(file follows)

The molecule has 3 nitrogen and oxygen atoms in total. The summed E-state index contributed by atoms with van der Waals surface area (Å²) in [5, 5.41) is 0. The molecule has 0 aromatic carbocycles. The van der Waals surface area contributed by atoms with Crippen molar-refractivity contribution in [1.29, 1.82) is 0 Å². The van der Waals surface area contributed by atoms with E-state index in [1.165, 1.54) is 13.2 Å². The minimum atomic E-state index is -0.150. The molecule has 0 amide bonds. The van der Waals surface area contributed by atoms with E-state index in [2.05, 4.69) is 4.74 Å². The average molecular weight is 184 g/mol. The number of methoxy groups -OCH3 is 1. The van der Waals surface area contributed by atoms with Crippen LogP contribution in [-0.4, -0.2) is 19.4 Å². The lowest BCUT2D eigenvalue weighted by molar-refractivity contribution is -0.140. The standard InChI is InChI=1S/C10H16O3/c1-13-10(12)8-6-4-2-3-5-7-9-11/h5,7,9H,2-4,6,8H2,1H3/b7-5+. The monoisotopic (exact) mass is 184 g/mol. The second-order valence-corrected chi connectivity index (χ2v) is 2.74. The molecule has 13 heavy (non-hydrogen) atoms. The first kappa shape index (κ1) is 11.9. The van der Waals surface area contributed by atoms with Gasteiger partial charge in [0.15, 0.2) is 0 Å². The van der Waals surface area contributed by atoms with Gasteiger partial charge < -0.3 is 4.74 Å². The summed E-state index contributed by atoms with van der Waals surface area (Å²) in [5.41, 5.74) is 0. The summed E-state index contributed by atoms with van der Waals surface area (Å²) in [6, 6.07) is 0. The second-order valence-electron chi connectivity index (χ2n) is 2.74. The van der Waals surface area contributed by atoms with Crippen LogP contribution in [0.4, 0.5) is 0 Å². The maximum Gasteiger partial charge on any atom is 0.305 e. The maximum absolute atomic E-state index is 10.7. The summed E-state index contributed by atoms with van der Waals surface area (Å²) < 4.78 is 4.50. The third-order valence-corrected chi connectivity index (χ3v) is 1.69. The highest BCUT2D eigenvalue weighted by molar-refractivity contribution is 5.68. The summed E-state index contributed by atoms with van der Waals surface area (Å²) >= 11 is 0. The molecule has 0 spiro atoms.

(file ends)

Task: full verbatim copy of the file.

The molecule has 3 nitrogen and oxygen atoms in total. The summed E-state index contributed by atoms with van der Waals surface area (Å²) in [5, 5.41) is 0. The molecule has 0 aromatic carbocycles. The van der Waals surface area contributed by atoms with Crippen molar-refractivity contribution in [1.29, 1.82) is 0 Å². The van der Waals surface area contributed by atoms with E-state index in [1.165, 1.54) is 13.2 Å². The minimum atomic E-state index is -0.150. The molecule has 0 amide bonds. The van der Waals surface area contributed by atoms with E-state index in [2.05, 4.69) is 4.74 Å². The average molecular weight is 184 g/mol. The number of methoxy groups -OCH3 is 1. The van der Waals surface area contributed by atoms with Crippen LogP contribution in [-0.4, -0.2) is 19.4 Å². The lowest BCUT2D eigenvalue weighted by molar-refractivity contribution is -0.140. The standard InChI is InChI=1S/C10H16O3/c1-13-10(12)8-6-4-2-3-5-7-9-11/h5,7,9H,2-4,6,8H2,1H3/b7-5+. The monoisotopic (exact) mass is 184 g/mol. The second-order valence-corrected chi connectivity index (χ2v) is 2.74. The molecule has 13 heavy (non-hydrogen) atoms. The first kappa shape index (κ1) is 11.9. The van der Waals surface area contributed by atoms with Gasteiger partial charge in [0.15, 0.2) is 0 Å². The van der Waals surface area contributed by atoms with Gasteiger partial charge < -0.3 is 4.74 Å². The summed E-state index contributed by atoms with van der Waals surface area (Å²) in [5.41, 5.74) is 0. The summed E-state index contributed by atoms with van der Waals surface area (Å²) in [6, 6.07) is 0. The second-order valence-electron chi connectivity index (χ2n) is 2.74. The van der Waals surface area contributed by atoms with Crippen LogP contribution in [0.4, 0.5) is 0 Å². The maximum Gasteiger partial charge on any atom is 0.305 e. The maximum absolute atomic E-state index is 10.7. The summed E-state index contributed by atoms with van der Waals surface area (Å²) < 4.78 is 4.50. The third-order valence-corrected chi connectivity index (χ3v) is 1.69. The highest BCUT2D eigenvalue weighted by molar-refractivity contribution is 5.68. The summed E-state index contributed by atoms with van der Waals surface area (Å²) >= 11 is 0. The molecule has 0 spiro atoms.